Revitalization of Indigenous laws in Yellowknife a priority for the Government of Canada
August 9, 2021 – Yellowknife, Northwest Territories – Department of Justice Canada
The Government of Canada is committed to walking the shared path of reconciliation with Indigenous peoples, and remains focused on renewing this relationship. This includes protecting Indigenous peoples’ right to self-determination, supporting the revitalization of Indigenous legal systems and traditions, as well as acknowledging the integral role that Indigenous communities and organizations play in the development, use and understanding of Indigenous laws.
Today, the Honourable David Lametti, Minister of Justice and Attorney General of Canada, and Michael V. McLeod, Member of Parliament for Northwest Territories, joined by Chief Edward Sangris of Yellowknives Dene First Nation highlighted the Government of Canada’s support of their project to revitalize Indigenous legal and governance traditions. Support for this initiative also aligns with the Government of Canada’s response to the Truth and Reconciliation Commission’s (TRC) Call to Action 50.
Through the “Yellowknives Dene First Nation Rebuilding Project”, Yellowknives Dene First Nation will establish the legal and governance infrastructure needed to shift to an Indigenous Dene system of law and governance.
To reach this objective, the project will involve:
- consulting Dene Knowledge holders to record and distill knowledge on traditional laws, governance and legal traditions;
- developing a governance framework to shift to a traditional system of law and government, including legislative drafting; and
- establishing a constitution for the Yellowknives Dene First Nations.
Call to Action 50 calls upon the federal government to collaborate with Indigenous organizations to fund Indigenous law institutes for the development, use and understanding of Indigenous laws and access to justice in accordance with the unique cultures of Indigenous peoples in Canada. Supporting Call to Action 50 also aligns with the United Nations Declaration on the Rights of Indigenous Peopleswhich sets out the right of Indigenous Peoples to maintain and strengthen their distict legal institutions.
The Department of Justice is providing funding for a total of $474,000 over four fiscal years through its Justice Partnership and Innovation Program. This program supports activities that respond effectively to the changing conditions affecting Canadian justice policy.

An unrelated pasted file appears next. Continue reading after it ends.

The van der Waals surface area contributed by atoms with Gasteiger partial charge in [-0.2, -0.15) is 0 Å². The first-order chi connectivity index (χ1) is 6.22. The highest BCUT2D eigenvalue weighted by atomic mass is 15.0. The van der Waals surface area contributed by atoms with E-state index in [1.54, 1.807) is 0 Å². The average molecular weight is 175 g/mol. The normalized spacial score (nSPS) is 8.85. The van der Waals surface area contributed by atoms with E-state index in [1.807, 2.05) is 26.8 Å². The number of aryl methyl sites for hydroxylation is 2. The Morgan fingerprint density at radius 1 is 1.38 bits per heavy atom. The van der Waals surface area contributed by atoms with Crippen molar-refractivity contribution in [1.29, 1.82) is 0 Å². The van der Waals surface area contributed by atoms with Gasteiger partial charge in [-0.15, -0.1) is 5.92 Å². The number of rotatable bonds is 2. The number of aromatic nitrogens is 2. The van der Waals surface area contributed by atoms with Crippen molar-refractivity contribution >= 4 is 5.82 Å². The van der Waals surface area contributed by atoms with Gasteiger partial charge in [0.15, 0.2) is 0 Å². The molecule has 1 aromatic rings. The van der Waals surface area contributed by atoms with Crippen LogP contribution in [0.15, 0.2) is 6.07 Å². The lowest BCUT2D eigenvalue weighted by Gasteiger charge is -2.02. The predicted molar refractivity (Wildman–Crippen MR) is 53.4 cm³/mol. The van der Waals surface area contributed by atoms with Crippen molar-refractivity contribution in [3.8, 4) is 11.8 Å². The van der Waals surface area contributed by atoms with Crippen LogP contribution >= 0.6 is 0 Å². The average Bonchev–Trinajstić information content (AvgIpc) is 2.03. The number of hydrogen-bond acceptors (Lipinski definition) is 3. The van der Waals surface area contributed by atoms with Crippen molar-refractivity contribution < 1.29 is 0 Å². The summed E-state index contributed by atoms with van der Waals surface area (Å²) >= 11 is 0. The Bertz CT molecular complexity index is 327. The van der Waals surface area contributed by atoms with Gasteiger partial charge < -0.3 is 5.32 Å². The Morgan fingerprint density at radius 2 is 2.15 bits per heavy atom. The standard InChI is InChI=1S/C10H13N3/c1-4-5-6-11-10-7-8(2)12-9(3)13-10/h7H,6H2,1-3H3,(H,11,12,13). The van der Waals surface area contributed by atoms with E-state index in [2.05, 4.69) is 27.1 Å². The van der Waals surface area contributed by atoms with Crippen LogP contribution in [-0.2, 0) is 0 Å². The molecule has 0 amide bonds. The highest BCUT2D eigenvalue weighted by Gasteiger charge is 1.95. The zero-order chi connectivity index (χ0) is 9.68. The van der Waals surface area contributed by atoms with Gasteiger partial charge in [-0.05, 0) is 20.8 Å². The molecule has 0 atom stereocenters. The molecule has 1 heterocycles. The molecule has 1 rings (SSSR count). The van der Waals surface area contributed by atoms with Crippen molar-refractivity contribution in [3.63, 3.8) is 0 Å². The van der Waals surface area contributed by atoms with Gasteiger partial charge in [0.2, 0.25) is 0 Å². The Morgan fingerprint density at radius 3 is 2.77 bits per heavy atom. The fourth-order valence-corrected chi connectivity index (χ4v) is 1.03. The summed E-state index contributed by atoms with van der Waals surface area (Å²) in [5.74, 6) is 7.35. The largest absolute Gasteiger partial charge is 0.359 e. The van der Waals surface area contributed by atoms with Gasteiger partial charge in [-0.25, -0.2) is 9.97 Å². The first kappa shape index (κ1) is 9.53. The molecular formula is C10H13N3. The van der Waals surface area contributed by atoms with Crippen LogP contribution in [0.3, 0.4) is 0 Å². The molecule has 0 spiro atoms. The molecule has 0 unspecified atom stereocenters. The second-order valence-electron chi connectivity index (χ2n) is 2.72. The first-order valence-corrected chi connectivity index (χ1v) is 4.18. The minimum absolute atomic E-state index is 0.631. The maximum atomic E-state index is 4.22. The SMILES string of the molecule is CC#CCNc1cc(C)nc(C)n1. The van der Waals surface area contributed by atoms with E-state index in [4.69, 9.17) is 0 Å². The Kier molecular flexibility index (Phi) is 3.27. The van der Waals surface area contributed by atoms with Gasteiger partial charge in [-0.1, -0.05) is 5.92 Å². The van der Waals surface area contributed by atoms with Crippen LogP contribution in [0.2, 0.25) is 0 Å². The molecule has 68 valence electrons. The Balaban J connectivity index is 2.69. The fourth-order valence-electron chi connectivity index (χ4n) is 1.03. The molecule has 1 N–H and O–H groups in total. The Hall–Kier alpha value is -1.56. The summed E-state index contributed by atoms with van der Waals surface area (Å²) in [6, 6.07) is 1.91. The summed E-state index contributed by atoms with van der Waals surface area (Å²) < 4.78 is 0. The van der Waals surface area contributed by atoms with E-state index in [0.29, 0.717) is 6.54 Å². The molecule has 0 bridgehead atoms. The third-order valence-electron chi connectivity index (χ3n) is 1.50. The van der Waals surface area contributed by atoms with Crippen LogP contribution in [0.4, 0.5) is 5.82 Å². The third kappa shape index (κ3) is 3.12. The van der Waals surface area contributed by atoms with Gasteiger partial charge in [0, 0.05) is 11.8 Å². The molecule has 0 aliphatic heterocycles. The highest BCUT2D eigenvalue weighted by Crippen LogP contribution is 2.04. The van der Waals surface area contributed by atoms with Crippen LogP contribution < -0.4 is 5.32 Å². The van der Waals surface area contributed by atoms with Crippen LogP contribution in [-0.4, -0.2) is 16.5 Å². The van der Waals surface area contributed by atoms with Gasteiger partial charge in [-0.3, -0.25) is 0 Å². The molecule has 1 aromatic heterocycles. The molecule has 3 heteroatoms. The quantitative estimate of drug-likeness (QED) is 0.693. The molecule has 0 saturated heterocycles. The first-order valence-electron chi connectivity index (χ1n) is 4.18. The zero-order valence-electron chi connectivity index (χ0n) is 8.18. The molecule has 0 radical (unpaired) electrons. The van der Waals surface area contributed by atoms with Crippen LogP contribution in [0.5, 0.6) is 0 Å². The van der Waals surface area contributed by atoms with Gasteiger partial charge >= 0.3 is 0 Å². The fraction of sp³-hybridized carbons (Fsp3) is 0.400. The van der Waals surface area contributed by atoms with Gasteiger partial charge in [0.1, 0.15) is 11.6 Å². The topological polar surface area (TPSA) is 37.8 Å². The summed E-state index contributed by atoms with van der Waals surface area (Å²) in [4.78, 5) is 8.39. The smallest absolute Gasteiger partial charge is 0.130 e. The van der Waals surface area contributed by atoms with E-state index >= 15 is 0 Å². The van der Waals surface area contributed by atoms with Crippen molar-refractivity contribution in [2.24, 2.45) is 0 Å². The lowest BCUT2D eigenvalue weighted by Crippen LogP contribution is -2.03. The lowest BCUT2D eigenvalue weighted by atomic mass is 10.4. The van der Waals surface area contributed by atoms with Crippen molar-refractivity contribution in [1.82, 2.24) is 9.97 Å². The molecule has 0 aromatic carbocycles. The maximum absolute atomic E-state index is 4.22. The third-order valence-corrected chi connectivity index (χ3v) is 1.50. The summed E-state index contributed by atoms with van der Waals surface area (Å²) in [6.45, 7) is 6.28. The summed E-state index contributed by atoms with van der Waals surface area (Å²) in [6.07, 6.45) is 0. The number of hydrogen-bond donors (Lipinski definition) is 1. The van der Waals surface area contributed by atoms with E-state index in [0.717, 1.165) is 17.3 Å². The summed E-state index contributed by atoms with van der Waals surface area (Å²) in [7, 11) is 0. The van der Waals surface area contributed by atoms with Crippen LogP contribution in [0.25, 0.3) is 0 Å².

“This is a promising step towards a future where our right to self-governance is a reality for the Yellowknives Dene First Nation. We look forward to working together with the Government of Canada on the further involvement needed to make self-governance a reality and renew the relationship between our nations.”
Chief Edward Sangris, Dettah Chief of the Yellowknives Dene First Nation
“Our Government will walk the shared path of reconciliation with Indigenous Peoples, and remains focused on seeing CTA 50 implemented. I am pleased that the Yellowknives Dene First Nation project will help establish the legal and governance infrastructure needed to shift to an Indigenous Dene system of law and governance. We are committed to supporting the development, use and understanding of Indigenous laws and access to justice.”
The Honourable David Lametti, P.C., Q.C., M.P.
Minister of Justice and Attorney General of Canada
“I am proud of the work undertaken by the Yellowknives Dene First Nation to revitalize legal and governance traditions within their community. The funding highlighted today will support this important work and help to advance reconciliation with Indigenous peoples in Yellowknife.”
Michael V. McLeod
Member of Parliament for Northwest Territories
In Budget 2019, the Government of Canada responded to the Truth and Reconciliation Commission’s Call to Action 50 by announcing $10 million over five years in support of Indigenous law initiatives across Canada.
To strengthen community-based justice systems and support self-determination, the 2020 Fall Economic Statement also proposed investments to support the development of Administration of Justice Agreements with Indigenous communities.
Through the release of Budget 2021, the Government of Canada announced investments of $18 million over 5 years, and $4 million ongoing to revive the Law Commission of Canada to support, among other things, the work to address systemic barriers in the justice system, including barriers to justice faced by Indigenous peoples.
The United Nations Declaration on the Rights of Indigenous Peoples Act received Royal Assent and came into force in Canada on June 21, 2021. Developed with Indigenous peoples, this Act creates a legislative framework to implement the Declaration in Canada. It requires the Government of Canada, in consultation and collaboration with Indigenous peoples, to take all measures necessary to align federal laws with the Declaration, develop an action plan to achieve the Declaration’s objectives and report annually to Parliament on the progress to align laws and the action plan.
For more information, media may contact:
Office of the Minister of Justice and Attorney General of Canada
Department of Justice Canada
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